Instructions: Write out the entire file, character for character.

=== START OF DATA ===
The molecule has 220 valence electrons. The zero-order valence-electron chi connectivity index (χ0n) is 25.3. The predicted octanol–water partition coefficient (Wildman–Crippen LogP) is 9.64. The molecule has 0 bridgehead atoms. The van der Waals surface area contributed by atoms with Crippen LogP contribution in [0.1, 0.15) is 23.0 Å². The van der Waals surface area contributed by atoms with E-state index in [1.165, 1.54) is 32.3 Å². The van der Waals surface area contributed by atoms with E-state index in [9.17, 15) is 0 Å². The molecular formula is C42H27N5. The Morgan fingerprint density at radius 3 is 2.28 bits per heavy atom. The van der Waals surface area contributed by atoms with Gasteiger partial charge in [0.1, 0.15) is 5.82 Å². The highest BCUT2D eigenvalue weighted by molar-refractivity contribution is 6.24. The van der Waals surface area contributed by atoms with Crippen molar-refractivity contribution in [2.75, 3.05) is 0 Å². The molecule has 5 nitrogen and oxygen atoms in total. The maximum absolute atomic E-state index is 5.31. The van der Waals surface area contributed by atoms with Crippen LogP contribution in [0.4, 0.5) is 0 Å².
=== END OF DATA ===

The molecule has 220 valence electrons. The zero-order valence-electron chi connectivity index (χ0n) is 25.3. The predicted octanol–water partition coefficient (Wildman–Crippen LogP) is 9.64. The molecule has 0 bridgehead atoms. The van der Waals surface area contributed by atoms with Crippen LogP contribution in [0.1, 0.15) is 23.0 Å². The van der Waals surface area contributed by atoms with E-state index in [1.165, 1.54) is 32.3 Å². The van der Waals surface area contributed by atoms with E-state index in [9.17, 15) is 0 Å². The molecular formula is C42H27N5. The Morgan fingerprint density at radius 3 is 2.28 bits per heavy atom. The van der Waals surface area contributed by atoms with Gasteiger partial charge in [0.1, 0.15) is 5.82 Å². The highest BCUT2D eigenvalue weighted by molar-refractivity contribution is 6.24. The van der Waals surface area contributed by atoms with Crippen molar-refractivity contribution in [2.75, 3.05) is 0 Å². The molecule has 5 nitrogen and oxygen atoms in total. The maximum absolute atomic E-state index is 5.31. The van der Waals surface area contributed by atoms with Crippen LogP contribution in [0.4, 0.5) is 0 Å².